Clearly there is a disconnect between the simple reading of sacred text and the lived experiences of observant Jewish women today, some of which a reportedly very positive. As a male, is it really my place to argue?

[2] Aly, W (2007) People Like Us. How Arrogance is Dividing Islam and the West. Picador-Pan Macmillan, Australia
[3] Rashi’s explanation
[4] Exodus 35:25
[5] Talmud Yoma 66b, translation is from with modifications where I thought the flavor of the original Aramaic can be better conveyed
[6] Rav Sherira Gaon, cited by Maharatz Chayes, brought in the commentary to Yoma p. 66b3, Schottenstein Edition/Artscroll (1998), Brooklyn NY,
[7] R. Eliezer was asked: When the he-goat had become sick, might he be taken on the shoulders? He replied: The he-goat was so healthy that it could bear away you and me together. They asked him again: When the conductor had become sick, may another be appointed? He replied: Let us be healthy; do not ask us about a case of sickness. They asked him again: If after having been pushed down he did not die, shall he go down and kill him? He gave them as answer the verse in Judges v. 31: "Thus may perish all Thy enemies, O Lord."… R. Eliezer was asked whether a certain man would enjoy the world to come. He replied: You inquire of me concerning that man (he named a different man). They asked of him again: May a shepherd rescue a sheep carried away by a lion? He replied: Do you ask me of a sheep? They asked him again: May the shepherd be rescued from the lion's mouth? He answered again: You ask me only of the shepherd. They asked him again: May a bastard be heir of his father? He asked them: May he espouse his dead and childless brother's wife? They asked him: If he possesses a house, must a memorial of the Temple's destruction be left, when his house is whitewashed (an ell is left bare)? He answered: I think you ask me whether his grave is to be whitewashed? His replies are explained by his unwillingness to speak on matters for which he did have not a tradition, this is followed by the incident with the woman. If the same reason applies to all the cases, it would see that putting the explanation at the very end would be the logical place. Putting the explanation before the case with the woman suggests to me that the reason for this last case might be different.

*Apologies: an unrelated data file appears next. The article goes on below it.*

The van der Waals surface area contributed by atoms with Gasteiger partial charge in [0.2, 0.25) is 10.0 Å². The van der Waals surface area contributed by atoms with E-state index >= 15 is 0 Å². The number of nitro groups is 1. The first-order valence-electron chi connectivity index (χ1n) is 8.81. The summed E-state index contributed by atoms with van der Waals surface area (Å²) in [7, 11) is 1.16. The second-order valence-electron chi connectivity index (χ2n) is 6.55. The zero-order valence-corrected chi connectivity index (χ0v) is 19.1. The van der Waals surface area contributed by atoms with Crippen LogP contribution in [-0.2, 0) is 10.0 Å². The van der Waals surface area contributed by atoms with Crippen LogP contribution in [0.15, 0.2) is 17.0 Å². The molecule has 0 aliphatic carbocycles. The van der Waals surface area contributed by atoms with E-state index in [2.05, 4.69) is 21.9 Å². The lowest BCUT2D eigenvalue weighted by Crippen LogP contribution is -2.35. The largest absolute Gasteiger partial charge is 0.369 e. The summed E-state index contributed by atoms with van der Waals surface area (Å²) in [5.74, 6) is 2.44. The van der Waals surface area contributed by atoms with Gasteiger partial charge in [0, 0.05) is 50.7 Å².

[8] Jerusalem Talmud Yoma chapter 3:4, Bamidbar Rabba 9
[9] Meiri, Beit Habechira Vol. 4, p 166, Kedem (1978) Jerusalem
[10] Rabbenu Chananel, on Yoma
[11] Jerusalem Talmud, ibid
[12] Talmud Shabbat 33b